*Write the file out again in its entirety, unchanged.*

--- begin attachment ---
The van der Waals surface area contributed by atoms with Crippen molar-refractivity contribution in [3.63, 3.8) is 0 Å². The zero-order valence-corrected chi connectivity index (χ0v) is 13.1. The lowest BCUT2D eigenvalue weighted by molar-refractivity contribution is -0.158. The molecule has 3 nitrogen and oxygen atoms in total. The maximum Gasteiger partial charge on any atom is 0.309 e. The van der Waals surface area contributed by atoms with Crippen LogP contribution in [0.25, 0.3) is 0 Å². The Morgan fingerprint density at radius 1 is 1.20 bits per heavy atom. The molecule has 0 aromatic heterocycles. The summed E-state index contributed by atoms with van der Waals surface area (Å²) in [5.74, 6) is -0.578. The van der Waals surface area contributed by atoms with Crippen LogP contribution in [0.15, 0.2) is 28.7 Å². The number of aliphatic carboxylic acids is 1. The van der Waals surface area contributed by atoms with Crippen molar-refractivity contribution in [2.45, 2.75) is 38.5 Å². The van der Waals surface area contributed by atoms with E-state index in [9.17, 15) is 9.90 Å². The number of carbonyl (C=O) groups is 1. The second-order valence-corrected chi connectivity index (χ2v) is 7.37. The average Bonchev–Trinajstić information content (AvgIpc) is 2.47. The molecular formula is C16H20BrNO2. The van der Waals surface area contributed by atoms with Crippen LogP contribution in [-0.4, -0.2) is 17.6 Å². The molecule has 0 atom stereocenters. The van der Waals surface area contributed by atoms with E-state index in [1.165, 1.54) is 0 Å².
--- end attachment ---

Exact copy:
The van der Waals surface area contributed by atoms with Crippen molar-refractivity contribution in [3.63, 3.8) is 0 Å². The zero-order valence-corrected chi connectivity index (χ0v) is 13.1. The lowest BCUT2D eigenvalue weighted by molar-refractivity contribution is -0.158. The molecule has 3 nitrogen and oxygen atoms in total. The maximum Gasteiger partial charge on any atom is 0.309 e. The van der Waals surface area contributed by atoms with Crippen LogP contribution in [0.25, 0.3) is 0 Å². The Morgan fingerprint density at radius 1 is 1.20 bits per heavy atom. The molecule has 0 aromatic heterocycles. The summed E-state index contributed by atoms with van der Waals surface area (Å²) in [5.74, 6) is -0.578. The van der Waals surface area contributed by atoms with Crippen LogP contribution in [0.15, 0.2) is 28.7 Å². The number of aliphatic carboxylic acids is 1. The van der Waals surface area contributed by atoms with Crippen molar-refractivity contribution in [2.45, 2.75) is 38.5 Å². The van der Waals surface area contributed by atoms with E-state index in [9.17, 15) is 9.90 Å². The number of carbonyl (C=O) groups is 1. The second-order valence-corrected chi connectivity index (χ2v) is 7.37. The average Bonchev–Trinajstić information content (AvgIpc) is 2.47. The molecular formula is C16H20BrNO2. The van der Waals surface area contributed by atoms with Crippen LogP contribution in [-0.4, -0.2) is 17.6 Å². The molecule has 0 atom stereocenters. The van der Waals surface area contributed by atoms with E-state index in [1.165, 1.54) is 0 Å².